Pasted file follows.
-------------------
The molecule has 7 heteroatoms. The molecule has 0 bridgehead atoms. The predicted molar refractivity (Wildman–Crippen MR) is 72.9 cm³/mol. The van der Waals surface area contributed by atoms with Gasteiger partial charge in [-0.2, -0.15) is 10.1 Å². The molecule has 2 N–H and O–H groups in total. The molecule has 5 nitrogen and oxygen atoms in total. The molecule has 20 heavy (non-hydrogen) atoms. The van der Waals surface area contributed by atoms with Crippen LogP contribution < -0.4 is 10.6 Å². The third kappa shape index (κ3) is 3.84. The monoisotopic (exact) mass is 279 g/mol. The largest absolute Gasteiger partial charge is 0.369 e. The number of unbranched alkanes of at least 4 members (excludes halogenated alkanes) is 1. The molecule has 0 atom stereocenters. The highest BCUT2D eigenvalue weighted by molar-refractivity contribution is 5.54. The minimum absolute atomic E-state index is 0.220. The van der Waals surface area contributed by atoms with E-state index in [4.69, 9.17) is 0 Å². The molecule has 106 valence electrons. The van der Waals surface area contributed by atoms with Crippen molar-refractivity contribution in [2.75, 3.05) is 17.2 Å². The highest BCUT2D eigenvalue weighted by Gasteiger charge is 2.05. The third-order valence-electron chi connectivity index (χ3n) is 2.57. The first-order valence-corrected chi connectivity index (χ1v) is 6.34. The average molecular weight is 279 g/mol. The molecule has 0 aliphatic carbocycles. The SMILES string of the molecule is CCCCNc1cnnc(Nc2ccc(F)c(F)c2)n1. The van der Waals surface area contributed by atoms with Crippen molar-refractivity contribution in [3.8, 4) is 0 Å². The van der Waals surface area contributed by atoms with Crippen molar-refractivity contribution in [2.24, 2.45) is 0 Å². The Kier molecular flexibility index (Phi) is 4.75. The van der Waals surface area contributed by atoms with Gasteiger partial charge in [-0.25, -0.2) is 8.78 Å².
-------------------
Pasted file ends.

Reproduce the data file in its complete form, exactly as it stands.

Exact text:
The molecule has 7 heteroatoms. The molecule has 0 bridgehead atoms. The predicted molar refractivity (Wildman–Crippen MR) is 72.9 cm³/mol. The van der Waals surface area contributed by atoms with Gasteiger partial charge in [-0.2, -0.15) is 10.1 Å². The molecule has 2 N–H and O–H groups in total. The molecule has 5 nitrogen and oxygen atoms in total. The molecule has 20 heavy (non-hydrogen) atoms. The van der Waals surface area contributed by atoms with Crippen LogP contribution < -0.4 is 10.6 Å². The third kappa shape index (κ3) is 3.84. The monoisotopic (exact) mass is 279 g/mol. The largest absolute Gasteiger partial charge is 0.369 e. The number of unbranched alkanes of at least 4 members (excludes halogenated alkanes) is 1. The molecule has 0 atom stereocenters. The highest BCUT2D eigenvalue weighted by molar-refractivity contribution is 5.54. The minimum absolute atomic E-state index is 0.220. The van der Waals surface area contributed by atoms with E-state index in [4.69, 9.17) is 0 Å². The molecule has 106 valence electrons. The van der Waals surface area contributed by atoms with Crippen molar-refractivity contribution in [2.75, 3.05) is 17.2 Å². The highest BCUT2D eigenvalue weighted by Gasteiger charge is 2.05. The third-order valence-electron chi connectivity index (χ3n) is 2.57. The first-order valence-corrected chi connectivity index (χ1v) is 6.34. The average molecular weight is 279 g/mol. The molecule has 0 aliphatic carbocycles. The SMILES string of the molecule is CCCCNc1cnnc(Nc2ccc(F)c(F)c2)n1. The van der Waals surface area contributed by atoms with Crippen molar-refractivity contribution in [3.8, 4) is 0 Å². The van der Waals surface area contributed by atoms with Crippen molar-refractivity contribution in [2.24, 2.45) is 0 Å². The Kier molecular flexibility index (Phi) is 4.75. The van der Waals surface area contributed by atoms with Gasteiger partial charge in [-0.25, -0.2) is 8.78 Å².